It’s been just over 50 hours since I arrived in London, but I have already taken a liking to where I am, the Hampstead Residence, and to the inner parts of the city, where I’ll be studying.
On the one side of the Hampstead Residence, walking for one minute will land you amidst Aston Martins, Jaguars and even the odd Rolls Royce, in an area of architectural magnificence. Rich, peaceful and quiet are the adjectives one might attribute to this zone.
On the other side, around Finchley Road, a squirrel hides from the busy traffic, seeking refuge in the green areas. The architecture is no longer grand but more heterogeneous, and during the 15-minute walk separating the Hampstead Residence from Finchley Road Tube Station (10 if you keep a good pace), residential areas mingle with shops.
Supermarkets are generally also 15 minutes away at a “student” walking pace, which makes for good exercise if done regularly.
Among the students one meets, many Hampstead residents come from Britain, Ireland, India and North America. Continental Europeans are easily outnumbered. While a great many like to party, I believe that my room is far enough from the bar of the Hampstead Residence so as to avoid unnecessary disturbance. Time will tell.
Saturday was a day of discovery, meeting dozens of new people and walking around Hampstead to find an array of stores, from Sainsbury’s to Tesco’s, from Homebase (akin to the Belgian Brico) to The Carphone Warehouse.
I was most disappointed to find out, at approximately 2-3 a.m. on the Sunday, that my living space had been invaded by my greatest foe, the mosquito. May I soon defeat him!
After a morning of discovering new Tesco stores on this Sunday with two friends, we were shown Hampstead in the briefest of manners, where our student guide spoke quietly to a group of many dozens of students and was thus inaudible.
After we were set loose to devour the population around Hampstead Tube Station, the aforementioned friends and myself went to Heath Park, which turned out to be not only immensely huge, but also insanely confusing, as its vastness and many hills removed any sense of direction, if people had one to begin with. It took us a good half hour to find our way back once we had realised that we weren’t sure of where we were going, too proud to retrace our steps. After all, where would be the adventure in that?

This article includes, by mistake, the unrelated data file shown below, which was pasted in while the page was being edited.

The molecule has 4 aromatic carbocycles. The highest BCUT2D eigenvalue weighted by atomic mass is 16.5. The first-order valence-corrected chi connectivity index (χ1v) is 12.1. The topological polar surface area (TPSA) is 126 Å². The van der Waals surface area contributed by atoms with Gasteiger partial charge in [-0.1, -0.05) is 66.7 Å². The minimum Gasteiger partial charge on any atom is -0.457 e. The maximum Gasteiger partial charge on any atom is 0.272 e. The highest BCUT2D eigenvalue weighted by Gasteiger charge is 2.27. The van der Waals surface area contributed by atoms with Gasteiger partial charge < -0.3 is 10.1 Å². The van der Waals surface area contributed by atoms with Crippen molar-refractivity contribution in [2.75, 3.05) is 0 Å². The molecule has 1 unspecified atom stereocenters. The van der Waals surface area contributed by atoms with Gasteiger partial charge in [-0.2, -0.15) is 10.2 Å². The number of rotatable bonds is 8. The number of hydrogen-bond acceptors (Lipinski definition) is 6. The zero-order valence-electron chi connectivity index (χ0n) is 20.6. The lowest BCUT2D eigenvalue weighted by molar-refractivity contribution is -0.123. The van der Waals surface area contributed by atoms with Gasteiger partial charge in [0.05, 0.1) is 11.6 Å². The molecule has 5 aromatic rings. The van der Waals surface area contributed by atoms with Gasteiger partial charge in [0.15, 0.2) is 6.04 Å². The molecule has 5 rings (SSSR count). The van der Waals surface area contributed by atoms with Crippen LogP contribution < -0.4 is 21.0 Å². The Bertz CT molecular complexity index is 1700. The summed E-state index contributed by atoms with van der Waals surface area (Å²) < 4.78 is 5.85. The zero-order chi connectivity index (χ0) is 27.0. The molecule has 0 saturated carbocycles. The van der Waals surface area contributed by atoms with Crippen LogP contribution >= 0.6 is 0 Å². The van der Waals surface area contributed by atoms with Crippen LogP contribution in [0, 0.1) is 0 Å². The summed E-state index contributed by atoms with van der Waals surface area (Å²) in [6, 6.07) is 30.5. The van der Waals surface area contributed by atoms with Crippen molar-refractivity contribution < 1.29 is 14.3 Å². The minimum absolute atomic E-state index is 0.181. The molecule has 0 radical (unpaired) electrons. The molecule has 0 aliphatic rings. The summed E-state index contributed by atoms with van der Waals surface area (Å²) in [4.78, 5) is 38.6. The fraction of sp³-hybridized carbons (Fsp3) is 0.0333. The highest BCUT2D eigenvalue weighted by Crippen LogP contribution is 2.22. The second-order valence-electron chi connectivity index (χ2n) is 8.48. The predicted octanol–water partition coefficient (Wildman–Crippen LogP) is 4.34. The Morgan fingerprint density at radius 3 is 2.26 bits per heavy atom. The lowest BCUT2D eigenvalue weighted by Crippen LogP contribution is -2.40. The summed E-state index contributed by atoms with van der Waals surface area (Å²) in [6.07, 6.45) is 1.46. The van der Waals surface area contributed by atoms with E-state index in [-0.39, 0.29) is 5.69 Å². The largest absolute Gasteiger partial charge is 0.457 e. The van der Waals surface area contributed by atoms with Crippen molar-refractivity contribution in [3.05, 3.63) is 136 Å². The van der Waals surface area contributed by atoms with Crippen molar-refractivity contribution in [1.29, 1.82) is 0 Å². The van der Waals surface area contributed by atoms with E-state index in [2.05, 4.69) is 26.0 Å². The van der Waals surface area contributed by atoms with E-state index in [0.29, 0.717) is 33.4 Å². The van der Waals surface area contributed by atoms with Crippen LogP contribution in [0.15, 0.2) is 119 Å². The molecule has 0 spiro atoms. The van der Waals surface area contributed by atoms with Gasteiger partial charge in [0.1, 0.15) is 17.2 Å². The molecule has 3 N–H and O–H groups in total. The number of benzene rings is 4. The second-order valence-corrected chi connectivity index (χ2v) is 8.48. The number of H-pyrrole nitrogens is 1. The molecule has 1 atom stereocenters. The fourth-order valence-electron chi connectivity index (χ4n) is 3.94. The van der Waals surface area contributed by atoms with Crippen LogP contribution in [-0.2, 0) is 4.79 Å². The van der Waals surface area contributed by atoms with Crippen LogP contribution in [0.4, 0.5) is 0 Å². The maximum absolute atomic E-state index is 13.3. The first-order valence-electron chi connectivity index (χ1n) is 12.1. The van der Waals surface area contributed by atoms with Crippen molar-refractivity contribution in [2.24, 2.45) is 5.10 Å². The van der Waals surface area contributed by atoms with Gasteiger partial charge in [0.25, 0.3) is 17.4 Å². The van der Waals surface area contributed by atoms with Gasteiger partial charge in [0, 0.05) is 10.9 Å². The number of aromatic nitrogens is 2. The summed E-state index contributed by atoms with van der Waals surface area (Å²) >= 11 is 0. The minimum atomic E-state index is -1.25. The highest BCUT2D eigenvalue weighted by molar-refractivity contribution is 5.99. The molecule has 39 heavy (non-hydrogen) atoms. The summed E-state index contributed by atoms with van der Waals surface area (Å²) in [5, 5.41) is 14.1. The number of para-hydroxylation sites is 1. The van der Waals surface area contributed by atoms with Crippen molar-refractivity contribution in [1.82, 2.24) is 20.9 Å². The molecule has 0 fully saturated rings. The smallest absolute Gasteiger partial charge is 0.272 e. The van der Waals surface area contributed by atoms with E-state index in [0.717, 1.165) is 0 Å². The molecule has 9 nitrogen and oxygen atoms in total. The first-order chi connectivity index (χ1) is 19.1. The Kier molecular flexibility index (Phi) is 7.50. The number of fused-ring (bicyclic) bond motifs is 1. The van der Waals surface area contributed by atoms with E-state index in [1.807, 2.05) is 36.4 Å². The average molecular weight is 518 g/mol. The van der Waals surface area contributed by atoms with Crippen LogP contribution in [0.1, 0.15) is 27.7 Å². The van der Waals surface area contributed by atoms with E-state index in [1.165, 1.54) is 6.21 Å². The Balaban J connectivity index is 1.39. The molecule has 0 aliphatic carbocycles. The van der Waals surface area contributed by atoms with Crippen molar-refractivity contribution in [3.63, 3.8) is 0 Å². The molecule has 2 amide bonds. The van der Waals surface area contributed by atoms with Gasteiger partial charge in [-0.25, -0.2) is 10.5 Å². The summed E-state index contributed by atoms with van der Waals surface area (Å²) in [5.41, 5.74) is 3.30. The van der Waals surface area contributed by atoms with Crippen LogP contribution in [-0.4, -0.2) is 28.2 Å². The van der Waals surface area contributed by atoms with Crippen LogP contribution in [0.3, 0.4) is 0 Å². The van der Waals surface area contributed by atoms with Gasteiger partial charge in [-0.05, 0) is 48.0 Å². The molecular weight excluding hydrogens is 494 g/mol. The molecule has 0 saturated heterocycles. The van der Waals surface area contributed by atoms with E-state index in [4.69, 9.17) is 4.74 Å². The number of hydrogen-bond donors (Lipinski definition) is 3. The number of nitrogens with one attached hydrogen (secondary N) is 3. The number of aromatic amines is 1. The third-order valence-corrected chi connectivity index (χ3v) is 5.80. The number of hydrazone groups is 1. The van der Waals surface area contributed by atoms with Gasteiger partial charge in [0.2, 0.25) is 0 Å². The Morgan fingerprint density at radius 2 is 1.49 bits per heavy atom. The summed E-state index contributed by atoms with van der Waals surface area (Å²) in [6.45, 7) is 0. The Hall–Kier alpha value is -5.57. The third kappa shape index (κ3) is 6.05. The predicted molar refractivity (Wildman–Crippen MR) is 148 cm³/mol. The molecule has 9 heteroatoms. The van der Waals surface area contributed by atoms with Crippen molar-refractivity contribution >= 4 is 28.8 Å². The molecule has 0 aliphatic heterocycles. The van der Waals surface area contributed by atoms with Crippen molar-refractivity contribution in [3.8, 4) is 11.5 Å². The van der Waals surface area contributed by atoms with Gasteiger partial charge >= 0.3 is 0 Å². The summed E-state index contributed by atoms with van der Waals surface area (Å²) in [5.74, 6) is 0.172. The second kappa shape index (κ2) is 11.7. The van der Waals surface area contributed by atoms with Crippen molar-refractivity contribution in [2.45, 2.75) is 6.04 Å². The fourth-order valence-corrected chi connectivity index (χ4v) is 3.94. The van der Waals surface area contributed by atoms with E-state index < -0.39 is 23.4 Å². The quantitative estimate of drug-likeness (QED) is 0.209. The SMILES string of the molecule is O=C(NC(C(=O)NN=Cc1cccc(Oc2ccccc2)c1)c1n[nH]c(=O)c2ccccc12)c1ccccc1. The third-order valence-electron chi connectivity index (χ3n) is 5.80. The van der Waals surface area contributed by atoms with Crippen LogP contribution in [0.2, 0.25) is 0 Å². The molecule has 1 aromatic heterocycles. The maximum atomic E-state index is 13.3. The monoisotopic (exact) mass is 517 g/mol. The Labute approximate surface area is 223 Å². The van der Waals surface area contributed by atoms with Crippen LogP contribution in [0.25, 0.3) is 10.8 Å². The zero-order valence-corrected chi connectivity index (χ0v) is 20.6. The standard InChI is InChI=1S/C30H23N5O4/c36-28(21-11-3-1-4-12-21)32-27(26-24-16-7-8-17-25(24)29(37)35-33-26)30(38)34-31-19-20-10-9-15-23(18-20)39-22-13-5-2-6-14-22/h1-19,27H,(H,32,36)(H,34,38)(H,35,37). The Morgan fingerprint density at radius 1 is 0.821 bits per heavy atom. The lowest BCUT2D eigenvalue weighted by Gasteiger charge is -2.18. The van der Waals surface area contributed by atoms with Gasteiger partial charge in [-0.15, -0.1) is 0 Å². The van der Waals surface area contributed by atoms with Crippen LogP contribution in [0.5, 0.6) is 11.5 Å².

After another eventful evening, I had to get up early for enrolment, which for us LLM students (Master of Laws) took place from 9 a.m. onwards on the Monday. Good fun, because I got to meet a whole array of different people, most of which I am sure I’ll be seeing in the coming months.
The banks here have the strange policy of only accepting to open student accounts for you upon reception of a letter from KCL stating your local address, your followed course, … Nothing from any King’s Residence is accepted, it seems. Basically, they don’t want our money right away. Is that it?
And now, I have got internet access, although the process of hooking up to the IT services is not yet finished: the registration server for our King’s usernames has been flooded this past hour or so, which means that it is unavailable. E-mail and such therefore don’t come through, it seems. Hopefully that’ll be sorted out soon.
Tomorrow I have my first 20-minute introductions to two subjects of interest to me, namely “Regulation & Technology” and “Intellectual Property”. The law geek in me says “can’t wait”, while the human in me says “here we go again” with a touch of melancholy, a zest of nostalgia and the hint of a giggle.